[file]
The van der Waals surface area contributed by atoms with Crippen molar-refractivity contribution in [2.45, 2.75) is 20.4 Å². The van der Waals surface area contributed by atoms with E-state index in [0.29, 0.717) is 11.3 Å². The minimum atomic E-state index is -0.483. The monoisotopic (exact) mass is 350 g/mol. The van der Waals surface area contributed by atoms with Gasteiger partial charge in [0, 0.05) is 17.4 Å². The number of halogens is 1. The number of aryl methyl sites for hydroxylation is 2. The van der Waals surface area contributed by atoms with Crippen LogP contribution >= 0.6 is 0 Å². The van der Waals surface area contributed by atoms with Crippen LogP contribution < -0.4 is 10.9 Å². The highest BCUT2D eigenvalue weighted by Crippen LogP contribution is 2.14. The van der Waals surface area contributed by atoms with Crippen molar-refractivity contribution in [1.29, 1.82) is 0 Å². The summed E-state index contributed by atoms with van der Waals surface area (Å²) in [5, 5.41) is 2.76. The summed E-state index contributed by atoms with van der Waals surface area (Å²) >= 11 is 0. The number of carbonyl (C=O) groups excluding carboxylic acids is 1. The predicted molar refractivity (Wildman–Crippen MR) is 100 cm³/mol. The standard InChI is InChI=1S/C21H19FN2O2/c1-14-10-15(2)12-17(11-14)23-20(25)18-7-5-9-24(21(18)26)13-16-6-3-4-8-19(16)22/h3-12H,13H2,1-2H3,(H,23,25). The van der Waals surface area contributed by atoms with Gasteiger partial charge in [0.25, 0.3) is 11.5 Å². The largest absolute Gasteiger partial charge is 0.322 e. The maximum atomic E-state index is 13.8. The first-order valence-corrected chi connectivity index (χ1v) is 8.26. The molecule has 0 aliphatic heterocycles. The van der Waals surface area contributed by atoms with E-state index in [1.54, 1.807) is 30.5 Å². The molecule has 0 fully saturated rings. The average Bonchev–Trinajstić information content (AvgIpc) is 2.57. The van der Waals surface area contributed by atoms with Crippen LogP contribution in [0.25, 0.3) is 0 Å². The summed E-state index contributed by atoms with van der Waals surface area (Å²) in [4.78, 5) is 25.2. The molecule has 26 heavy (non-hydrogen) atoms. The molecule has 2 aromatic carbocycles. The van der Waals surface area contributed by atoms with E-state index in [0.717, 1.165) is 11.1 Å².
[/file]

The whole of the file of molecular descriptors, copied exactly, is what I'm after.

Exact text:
The van der Waals surface area contributed by atoms with Crippen molar-refractivity contribution in [2.45, 2.75) is 20.4 Å². The van der Waals surface area contributed by atoms with E-state index in [0.29, 0.717) is 11.3 Å². The minimum atomic E-state index is -0.483. The monoisotopic (exact) mass is 350 g/mol. The van der Waals surface area contributed by atoms with Gasteiger partial charge in [0, 0.05) is 17.4 Å². The number of halogens is 1. The number of aryl methyl sites for hydroxylation is 2. The van der Waals surface area contributed by atoms with Crippen LogP contribution >= 0.6 is 0 Å². The van der Waals surface area contributed by atoms with Crippen LogP contribution < -0.4 is 10.9 Å². The highest BCUT2D eigenvalue weighted by Crippen LogP contribution is 2.14. The van der Waals surface area contributed by atoms with Crippen molar-refractivity contribution in [1.29, 1.82) is 0 Å². The summed E-state index contributed by atoms with van der Waals surface area (Å²) in [5, 5.41) is 2.76. The summed E-state index contributed by atoms with van der Waals surface area (Å²) >= 11 is 0. The number of carbonyl (C=O) groups excluding carboxylic acids is 1. The predicted molar refractivity (Wildman–Crippen MR) is 100 cm³/mol. The standard InChI is InChI=1S/C21H19FN2O2/c1-14-10-15(2)12-17(11-14)23-20(25)18-7-5-9-24(21(18)26)13-16-6-3-4-8-19(16)22/h3-12H,13H2,1-2H3,(H,23,25). The van der Waals surface area contributed by atoms with Gasteiger partial charge in [0.25, 0.3) is 11.5 Å². The largest absolute Gasteiger partial charge is 0.322 e. The maximum atomic E-state index is 13.8. The first-order valence-corrected chi connectivity index (χ1v) is 8.26. The molecule has 0 aliphatic heterocycles. The van der Waals surface area contributed by atoms with E-state index in [1.54, 1.807) is 30.5 Å². The molecule has 0 fully saturated rings. The average Bonchev–Trinajstić information content (AvgIpc) is 2.57. The van der Waals surface area contributed by atoms with Crippen LogP contribution in [0.25, 0.3) is 0 Å². The summed E-state index contributed by atoms with van der Waals surface area (Å²) in [4.78, 5) is 25.2. The molecule has 26 heavy (non-hydrogen) atoms. The molecule has 2 aromatic carbocycles. The van der Waals surface area contributed by atoms with E-state index in [0.717, 1.165) is 11.1 Å².